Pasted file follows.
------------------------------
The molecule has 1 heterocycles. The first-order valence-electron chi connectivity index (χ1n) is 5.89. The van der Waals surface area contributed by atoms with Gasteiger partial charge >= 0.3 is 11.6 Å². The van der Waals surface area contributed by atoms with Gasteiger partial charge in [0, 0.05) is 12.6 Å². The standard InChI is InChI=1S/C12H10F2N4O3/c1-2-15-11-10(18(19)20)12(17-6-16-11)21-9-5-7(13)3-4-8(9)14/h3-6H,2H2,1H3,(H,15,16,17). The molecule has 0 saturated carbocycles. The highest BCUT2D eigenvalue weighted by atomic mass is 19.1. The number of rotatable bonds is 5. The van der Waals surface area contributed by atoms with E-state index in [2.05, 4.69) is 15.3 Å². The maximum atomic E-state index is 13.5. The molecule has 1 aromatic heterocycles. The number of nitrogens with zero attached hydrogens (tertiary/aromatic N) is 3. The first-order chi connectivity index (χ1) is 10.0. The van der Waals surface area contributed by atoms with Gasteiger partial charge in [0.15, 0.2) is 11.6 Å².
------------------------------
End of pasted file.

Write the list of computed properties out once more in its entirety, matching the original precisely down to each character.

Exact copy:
The molecule has 1 heterocycles. The first-order valence-electron chi connectivity index (χ1n) is 5.89. The van der Waals surface area contributed by atoms with Gasteiger partial charge >= 0.3 is 11.6 Å². The van der Waals surface area contributed by atoms with Gasteiger partial charge in [0, 0.05) is 12.6 Å². The standard InChI is InChI=1S/C12H10F2N4O3/c1-2-15-11-10(18(19)20)12(17-6-16-11)21-9-5-7(13)3-4-8(9)14/h3-6H,2H2,1H3,(H,15,16,17). The molecule has 0 saturated carbocycles. The highest BCUT2D eigenvalue weighted by atomic mass is 19.1. The number of rotatable bonds is 5. The van der Waals surface area contributed by atoms with E-state index in [2.05, 4.69) is 15.3 Å². The maximum atomic E-state index is 13.5. The molecule has 1 aromatic heterocycles. The number of nitrogens with zero attached hydrogens (tertiary/aromatic N) is 3. The first-order chi connectivity index (χ1) is 10.0. The van der Waals surface area contributed by atoms with Gasteiger partial charge in [0.15, 0.2) is 11.6 Å².